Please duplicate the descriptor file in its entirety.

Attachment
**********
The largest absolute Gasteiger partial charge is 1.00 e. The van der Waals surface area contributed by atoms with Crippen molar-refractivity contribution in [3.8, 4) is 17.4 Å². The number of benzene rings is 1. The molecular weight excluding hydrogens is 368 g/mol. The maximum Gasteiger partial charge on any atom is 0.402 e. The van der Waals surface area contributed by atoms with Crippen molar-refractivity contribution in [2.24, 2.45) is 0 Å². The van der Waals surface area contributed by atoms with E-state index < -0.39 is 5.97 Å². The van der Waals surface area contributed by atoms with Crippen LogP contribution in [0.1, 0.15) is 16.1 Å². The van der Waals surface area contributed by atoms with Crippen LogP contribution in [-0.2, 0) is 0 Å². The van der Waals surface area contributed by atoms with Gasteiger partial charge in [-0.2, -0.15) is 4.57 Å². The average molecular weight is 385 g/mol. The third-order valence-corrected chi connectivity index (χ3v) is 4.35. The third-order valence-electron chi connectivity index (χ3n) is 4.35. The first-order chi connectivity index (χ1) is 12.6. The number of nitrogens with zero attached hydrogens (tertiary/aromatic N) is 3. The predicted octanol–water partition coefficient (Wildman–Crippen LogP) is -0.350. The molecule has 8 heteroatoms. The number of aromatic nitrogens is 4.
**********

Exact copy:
The largest absolute Gasteiger partial charge is 1.00 e. The van der Waals surface area contributed by atoms with Crippen molar-refractivity contribution in [3.8, 4) is 17.4 Å². The number of benzene rings is 1. The molecular weight excluding hydrogens is 368 g/mol. The maximum Gasteiger partial charge on any atom is 0.402 e. The van der Waals surface area contributed by atoms with Crippen molar-refractivity contribution in [2.24, 2.45) is 0 Å². The van der Waals surface area contributed by atoms with E-state index < -0.39 is 5.97 Å². The van der Waals surface area contributed by atoms with Crippen LogP contribution in [0.1, 0.15) is 16.1 Å². The van der Waals surface area contributed by atoms with Crippen LogP contribution in [-0.2, 0) is 0 Å². The van der Waals surface area contributed by atoms with Gasteiger partial charge in [-0.2, -0.15) is 4.57 Å². The average molecular weight is 385 g/mol. The third-order valence-corrected chi connectivity index (χ3v) is 4.35. The third-order valence-electron chi connectivity index (χ3n) is 4.35. The first-order chi connectivity index (χ1) is 12.6. The number of nitrogens with zero attached hydrogens (tertiary/aromatic N) is 3. The predicted octanol–water partition coefficient (Wildman–Crippen LogP) is -0.350. The molecule has 8 heteroatoms. The number of aromatic nitrogens is 4.